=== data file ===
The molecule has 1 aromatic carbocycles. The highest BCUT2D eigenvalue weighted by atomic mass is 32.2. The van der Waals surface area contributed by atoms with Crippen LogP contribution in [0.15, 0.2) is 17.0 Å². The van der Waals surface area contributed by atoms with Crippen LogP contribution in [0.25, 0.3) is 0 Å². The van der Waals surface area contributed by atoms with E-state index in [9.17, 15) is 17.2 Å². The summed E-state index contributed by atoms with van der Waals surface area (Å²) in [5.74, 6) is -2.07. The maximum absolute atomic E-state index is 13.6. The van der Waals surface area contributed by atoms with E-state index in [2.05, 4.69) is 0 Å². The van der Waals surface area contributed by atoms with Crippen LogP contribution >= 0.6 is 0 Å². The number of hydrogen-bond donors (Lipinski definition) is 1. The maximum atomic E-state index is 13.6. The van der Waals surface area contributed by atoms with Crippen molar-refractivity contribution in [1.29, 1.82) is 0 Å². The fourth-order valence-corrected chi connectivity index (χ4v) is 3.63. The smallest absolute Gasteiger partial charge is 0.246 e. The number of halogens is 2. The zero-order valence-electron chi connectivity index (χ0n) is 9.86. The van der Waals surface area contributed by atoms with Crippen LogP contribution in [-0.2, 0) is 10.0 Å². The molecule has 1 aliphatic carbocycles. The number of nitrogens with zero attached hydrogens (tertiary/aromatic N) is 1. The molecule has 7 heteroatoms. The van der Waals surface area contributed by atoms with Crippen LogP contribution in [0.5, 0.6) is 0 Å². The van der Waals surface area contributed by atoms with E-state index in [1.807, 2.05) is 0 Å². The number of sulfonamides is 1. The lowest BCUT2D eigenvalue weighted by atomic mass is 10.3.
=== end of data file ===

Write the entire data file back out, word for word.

The molecule has 1 aromatic carbocycles. The highest BCUT2D eigenvalue weighted by atomic mass is 32.2. The van der Waals surface area contributed by atoms with Crippen LogP contribution in [0.15, 0.2) is 17.0 Å². The van der Waals surface area contributed by atoms with Crippen LogP contribution in [0.25, 0.3) is 0 Å². The van der Waals surface area contributed by atoms with E-state index in [9.17, 15) is 17.2 Å². The summed E-state index contributed by atoms with van der Waals surface area (Å²) in [5.74, 6) is -2.07. The maximum absolute atomic E-state index is 13.6. The van der Waals surface area contributed by atoms with E-state index in [2.05, 4.69) is 0 Å². The van der Waals surface area contributed by atoms with Crippen LogP contribution >= 0.6 is 0 Å². The number of hydrogen-bond donors (Lipinski definition) is 1. The maximum atomic E-state index is 13.6. The van der Waals surface area contributed by atoms with Crippen molar-refractivity contribution in [1.29, 1.82) is 0 Å². The fourth-order valence-corrected chi connectivity index (χ4v) is 3.63. The smallest absolute Gasteiger partial charge is 0.246 e. The number of halogens is 2. The zero-order valence-electron chi connectivity index (χ0n) is 9.86. The van der Waals surface area contributed by atoms with Crippen LogP contribution in [-0.2, 0) is 10.0 Å². The molecule has 1 aliphatic carbocycles. The number of nitrogens with zero attached hydrogens (tertiary/aromatic N) is 1. The molecule has 7 heteroatoms. The van der Waals surface area contributed by atoms with Crippen LogP contribution in [0.5, 0.6) is 0 Å². The van der Waals surface area contributed by atoms with E-state index in [1.807, 2.05) is 0 Å². The number of sulfonamides is 1. The lowest BCUT2D eigenvalue weighted by atomic mass is 10.3.